BHP-Anglo American potential merger: It’s all about copper

Los Bronces copper mine in Chile. (Image courtesy of Anglo American | Flickr.)

Glencore’s (LON: GLEN) semi-successful attempt to buy Teck Resources (TSX: TECK.A, TECK.B)(NYSE: TECK), Canada’s largest diversified miner, appears to have been just the beginning of a new wave of major mergers and acquisitions in the natural resources sector. 

Now it is BHP (ASX, LON, NYSE: BHP), the world’s largest miner, which has taken the lead, surprising markets with a £31.1 billion ($39 billion) unsolicited bid for Anglo American (LON: AAL). 

An electrified world has become increasingly dependent on battery metals, particularly on copper, and BHP is, not surprisingly, eager to secure a leading position in this market. A tie-up would give the mining giant about 10% of global copper production.

It would also boost its presence in the world’s top copper producing countries, Chile and Peru, as with the acquisition of Anglo American, BHP would gain access to four of the world’s largest copper mines — Collahuasi (with ownership of 44%), Los Bronces (50.1%), El Soldado (50.1%) and Quellaveco (60%). This would improve the company’s exposure to copper by about 40%. 

BHP’s proposal is valued at £25.08 per Anglo share, a 14% premium to the target company’s closing price on Wednesday. According to analysts, the offer is not as sweet as it seems and they believe Anglo American is well-positioned to push for a better deal. 

Given its conglomerate nature, finding a knockout price isn’t a simple task.

“Anglo American is an established conglomerate with a complex structure, featuring numerous partial ownership stakes and various defensive mechanisms, most of which are concentrated in its South African assets,” Jefferies’ Christopher LaFemina wrote in a note to clients.

The analyst believes that “a price of at least £28 per share would be necessary for serious discussions to take place, and a takeout price of well above £30 per share would be the outcome if other bidders were to get involved”.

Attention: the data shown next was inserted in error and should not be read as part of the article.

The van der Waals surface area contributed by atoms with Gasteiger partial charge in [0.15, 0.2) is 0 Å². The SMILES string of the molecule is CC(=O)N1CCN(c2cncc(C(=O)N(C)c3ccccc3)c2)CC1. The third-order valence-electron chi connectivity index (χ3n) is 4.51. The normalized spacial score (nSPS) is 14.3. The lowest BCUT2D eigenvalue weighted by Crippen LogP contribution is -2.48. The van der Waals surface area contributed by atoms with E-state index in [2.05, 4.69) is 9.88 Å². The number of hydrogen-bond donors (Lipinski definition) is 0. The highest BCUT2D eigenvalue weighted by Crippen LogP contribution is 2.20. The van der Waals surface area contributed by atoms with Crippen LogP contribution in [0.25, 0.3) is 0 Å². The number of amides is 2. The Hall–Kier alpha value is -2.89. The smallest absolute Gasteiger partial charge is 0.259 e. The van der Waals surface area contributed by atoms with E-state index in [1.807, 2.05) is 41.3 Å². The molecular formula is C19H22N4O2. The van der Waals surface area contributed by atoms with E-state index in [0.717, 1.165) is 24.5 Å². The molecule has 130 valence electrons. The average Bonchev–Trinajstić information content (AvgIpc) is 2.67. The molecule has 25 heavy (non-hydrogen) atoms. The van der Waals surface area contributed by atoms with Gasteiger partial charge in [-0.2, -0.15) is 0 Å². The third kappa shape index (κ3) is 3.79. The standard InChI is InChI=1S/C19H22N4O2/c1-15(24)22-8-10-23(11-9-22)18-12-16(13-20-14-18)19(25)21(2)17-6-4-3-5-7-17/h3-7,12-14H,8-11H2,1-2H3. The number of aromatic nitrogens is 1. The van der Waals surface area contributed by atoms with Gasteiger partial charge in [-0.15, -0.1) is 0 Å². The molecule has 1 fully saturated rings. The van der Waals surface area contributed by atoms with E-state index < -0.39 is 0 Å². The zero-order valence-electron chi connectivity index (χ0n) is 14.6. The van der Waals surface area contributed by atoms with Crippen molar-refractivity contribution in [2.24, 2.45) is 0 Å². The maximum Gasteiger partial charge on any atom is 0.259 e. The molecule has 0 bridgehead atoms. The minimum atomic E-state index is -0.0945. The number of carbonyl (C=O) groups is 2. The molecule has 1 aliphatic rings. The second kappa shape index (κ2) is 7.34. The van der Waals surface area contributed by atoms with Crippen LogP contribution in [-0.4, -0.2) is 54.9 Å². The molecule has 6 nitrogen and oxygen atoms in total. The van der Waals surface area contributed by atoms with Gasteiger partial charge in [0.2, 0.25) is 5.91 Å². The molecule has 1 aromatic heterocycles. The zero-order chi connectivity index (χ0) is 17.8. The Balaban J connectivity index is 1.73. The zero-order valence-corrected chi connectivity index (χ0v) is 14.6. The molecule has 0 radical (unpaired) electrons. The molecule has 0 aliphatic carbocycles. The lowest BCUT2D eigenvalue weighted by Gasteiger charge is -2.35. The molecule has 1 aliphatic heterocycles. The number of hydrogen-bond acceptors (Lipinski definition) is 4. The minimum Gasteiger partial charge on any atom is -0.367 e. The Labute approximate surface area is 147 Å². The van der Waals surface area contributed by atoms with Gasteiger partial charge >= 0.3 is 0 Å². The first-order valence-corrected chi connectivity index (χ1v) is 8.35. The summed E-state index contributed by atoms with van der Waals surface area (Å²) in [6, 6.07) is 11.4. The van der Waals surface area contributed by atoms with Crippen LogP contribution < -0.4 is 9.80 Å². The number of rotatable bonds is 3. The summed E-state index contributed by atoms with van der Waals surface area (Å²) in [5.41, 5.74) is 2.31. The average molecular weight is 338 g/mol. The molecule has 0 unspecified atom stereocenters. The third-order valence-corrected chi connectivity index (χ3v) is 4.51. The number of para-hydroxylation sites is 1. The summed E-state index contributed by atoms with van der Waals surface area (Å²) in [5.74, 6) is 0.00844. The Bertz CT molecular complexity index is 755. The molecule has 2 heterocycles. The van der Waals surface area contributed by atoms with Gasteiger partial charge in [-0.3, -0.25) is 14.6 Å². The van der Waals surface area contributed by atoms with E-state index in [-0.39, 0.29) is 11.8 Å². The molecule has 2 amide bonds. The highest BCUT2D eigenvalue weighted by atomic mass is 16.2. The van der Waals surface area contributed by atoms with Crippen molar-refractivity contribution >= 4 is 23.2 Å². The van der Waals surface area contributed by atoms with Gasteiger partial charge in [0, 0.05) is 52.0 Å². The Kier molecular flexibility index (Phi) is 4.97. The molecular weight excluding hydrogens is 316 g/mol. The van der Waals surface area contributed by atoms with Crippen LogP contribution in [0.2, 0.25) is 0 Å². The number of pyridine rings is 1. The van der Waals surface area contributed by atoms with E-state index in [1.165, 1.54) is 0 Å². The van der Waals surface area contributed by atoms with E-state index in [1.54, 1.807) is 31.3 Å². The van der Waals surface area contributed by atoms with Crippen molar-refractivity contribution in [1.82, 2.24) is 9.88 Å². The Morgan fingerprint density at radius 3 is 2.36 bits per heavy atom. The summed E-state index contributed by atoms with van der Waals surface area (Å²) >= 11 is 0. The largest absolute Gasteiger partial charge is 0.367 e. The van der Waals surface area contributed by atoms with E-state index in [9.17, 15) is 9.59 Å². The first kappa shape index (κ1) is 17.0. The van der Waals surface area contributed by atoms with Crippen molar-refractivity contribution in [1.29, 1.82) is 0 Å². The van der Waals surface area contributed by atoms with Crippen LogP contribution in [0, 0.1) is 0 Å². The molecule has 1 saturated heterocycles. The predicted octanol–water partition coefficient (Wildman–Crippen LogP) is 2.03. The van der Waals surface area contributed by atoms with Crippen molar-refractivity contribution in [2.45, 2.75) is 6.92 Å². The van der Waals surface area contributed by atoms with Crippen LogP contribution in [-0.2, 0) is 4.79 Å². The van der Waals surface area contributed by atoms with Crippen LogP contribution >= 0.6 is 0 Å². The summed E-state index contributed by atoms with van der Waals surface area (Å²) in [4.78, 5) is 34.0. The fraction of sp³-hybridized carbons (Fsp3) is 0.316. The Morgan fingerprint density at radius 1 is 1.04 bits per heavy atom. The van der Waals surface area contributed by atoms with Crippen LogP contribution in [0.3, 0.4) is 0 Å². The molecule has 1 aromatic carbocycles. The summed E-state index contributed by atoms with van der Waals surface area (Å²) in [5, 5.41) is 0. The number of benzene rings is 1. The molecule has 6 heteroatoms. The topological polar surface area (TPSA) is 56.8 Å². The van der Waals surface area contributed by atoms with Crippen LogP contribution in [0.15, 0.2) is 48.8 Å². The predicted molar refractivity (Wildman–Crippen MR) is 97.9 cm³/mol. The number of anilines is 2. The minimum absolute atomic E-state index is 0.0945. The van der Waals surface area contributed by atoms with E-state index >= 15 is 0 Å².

“If we include our estimate of synergies on an after-tax present value basis, we estimate Anglo fair value to be 2824p per share, which equates to a $42.6 billion equity value. That is 28% above the most recent Anglo share price, and we believe it is a reasonable starting point,” LaFemina wrote.

Anglo American became a takeover target in recent years after output fell and costs mounted. 

“It became a potential target for BHP as Anglo continued to post a weak top-line, even as its total debt kept increasing since 2021 as a result of the poor performance of platinum group metals (PGMs) and diamonds due to price fluctuations, geopolitical and economic situations, and other operational constraints,” Sathiya Narayanan Jalapathy, Business Fundamentals Analyst at GlobalData, wrote in an emailed statement.

“Amidst this, the company has reported growth of 31.5% in copper sales from $5,599 million in 2022 to $7,360 million in 2023 (…) Operationally, the combined entity could have a top line of over $84 billion, EBITDA of over $34 billion, and a workforce of close to 100,000, reinforcing its position as one the largest global players in the mining sector,” he noted.

“The deal would represent the biggest shakeup of the global mining industry in more than a decade,” says James Whiteside, metals and mining research director at Wood Mackenzie. “But Anglo American shareholders may consider fair value closer to the share price in 2023 before operational issues emerged and other suitors may be compelled to act at this price.”

Anglo American shares plunge after production cuts
Loading hauled ore from the mine into the primary crusher at Kumba Iron Ore’s Kolomela. (Image courtesy of Anglo American | Flickr.)

Berenberg analyst Richard Hatch is not convinced that Anglo presents significant turnaround opportunities.

“BHP is potentially buying a group of assets that need some care and attention,” Hatch wrote, referring to Anglo’s operations in South Africa. “This, in our view, offers limited upside at this point with current valuation multiples that would also imply a slightly dilutive deal for BHP.”